Dentons Private Equity Backing Brings ‘Fear Factor,’ Andrew Says

June 3, 2021, 9:34 PM

Dentons Chair Joseph Andrew says there’s a “fear factor” in competitors’ reaction to news that his law firm is launching a private equity-backed global consulting business.

Competitors view Dentons Global Advisors as a sign of what may be to come if U.S. law firms are able to receive outside investment, Andrew said in an interview. The firm’s ability to tap private equity capital will serve as “jet fuel” for the firm’s continued acquisitions, he said.

“It has caught a lot of peoples’ attention because their minds start whirling about what we might do,” Andrew said of this week’s announcement. He declined to provide more specifics around the private equity firm that made the minority investment.

The investment behind Dentons’ consulting ambitions comes at the same time as regulatory changes that could soon force U.S. law firms to face competitors backed by outside capital. Some law firms have signaled they are paying attention to the changes and could react with new business models.

U.S. law firms have been insulated from competition by rules that limit ownership stakes to lawyers. The rules, which have long been in place in the U.S., are supposed to protect consumers from shady legal services.

“What happens when those other restrictions fall?” Andrew said. “That is the backstory to all of this.”

The prohibition is already changing in some states, such as Arizona and Utah, which recently began experiments to open some legal services to investment from non-lawyers. So far, innovative companies like Rocket Lawyer, a tech-focused platform for filling out legal paperwork, have shown the most interest.

Law firms for decades, though, have feared the entry of the Big Four into the world’s largest legal market. Those consulting firms have already developed major legal practices in Europe and elsewhere, which global firms like Dentons already compete with for work.

“What law firms have been worried about for 30 years is accounting firms doing legal work, but they now realize that turnaround is fair play,” said Robert Couture, a senior research fellow at Harvard Law School’s Center on the Legal Profession and a former executive director of McGuireWoods. “The law firms can bring on billable professionals and a heck of a lot of expertise that doesn’t necessarily require a JD.”

Meanwhile, litigation finance companies have raised billions of dollars in recent years to purchase returns from lawsuits. Some have said they are interested in investing directly in law firms.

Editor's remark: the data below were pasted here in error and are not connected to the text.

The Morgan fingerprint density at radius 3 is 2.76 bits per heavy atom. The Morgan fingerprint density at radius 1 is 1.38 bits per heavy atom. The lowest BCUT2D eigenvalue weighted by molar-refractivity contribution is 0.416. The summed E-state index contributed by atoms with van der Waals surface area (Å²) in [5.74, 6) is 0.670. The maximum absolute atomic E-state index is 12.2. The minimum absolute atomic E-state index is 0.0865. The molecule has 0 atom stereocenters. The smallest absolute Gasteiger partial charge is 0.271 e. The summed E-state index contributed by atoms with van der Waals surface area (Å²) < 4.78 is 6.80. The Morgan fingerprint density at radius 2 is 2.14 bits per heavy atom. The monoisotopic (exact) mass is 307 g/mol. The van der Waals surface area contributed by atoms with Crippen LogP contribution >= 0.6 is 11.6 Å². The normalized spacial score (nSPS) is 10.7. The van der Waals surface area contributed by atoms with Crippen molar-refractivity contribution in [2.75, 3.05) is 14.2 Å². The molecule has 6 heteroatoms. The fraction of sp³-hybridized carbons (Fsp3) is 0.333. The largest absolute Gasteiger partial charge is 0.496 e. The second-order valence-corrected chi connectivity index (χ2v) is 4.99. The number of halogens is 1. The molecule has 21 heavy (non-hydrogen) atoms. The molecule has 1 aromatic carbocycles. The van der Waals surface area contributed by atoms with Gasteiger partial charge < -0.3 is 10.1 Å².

Burford Capital, one of the largest litigation finance firms, has said it can structure equity investments in U.S. law firms under the existing professional rules. The company already owns a piece of a London-based litigation firm, PCB Litigation.

Dentons has already been the fastest growing law firm in the world for years. It has notched three of the seven largest law firm combinations so far in 2021, according to Altman Weil Inc.’s MergerLine, which tracks law firm deals. Those three combinations occurred in Nigeria, Ecuador, and Bolivia.

Dentons Global Advisors is separate from Dentons the global law firm, which has some 12,000 lawyers operating in 81 countries. The two will work closely together on referrals.

Andrew said the plan is to expand its services into some 16 areas where companies commonly seek consulting advice. They include M&A, shareholder activism, cybersecurity attacks, leadership transitions, and legislative and regulatory changes.

Andrew said he had already received a flood of resumes from consultants and notes from investment bankers who are keen to sell consulting practices to an eager buyer. He is hoping there will be a slew of “fast follower” acquisitions, noting the business disruption caused by the pandemic has made it a good time to be consulting companies on major changes.

Andrew said he doesn’t view the Big Four as a major threat—they are clients and make referrals for the law firm he leads. But he said it is “an inevitability” that lawyers will face more competition from other professional services firms.

“Every professional service firm will try to move into profitable areas to give a more holistic approach,” he said. “Right now law is one of if not the most profitable professional consulting services in the world. It’s something everybody else will want to be in.”

To contact the reporter on this story: Roy Strom in Chicago at rstrom@bloomberglaw.com

To contact the editors responsible for this story: Chris Opfer at copfer@bloomberglaw.com;
John Hughes in Washington at jhughes@bloombergindustry.com

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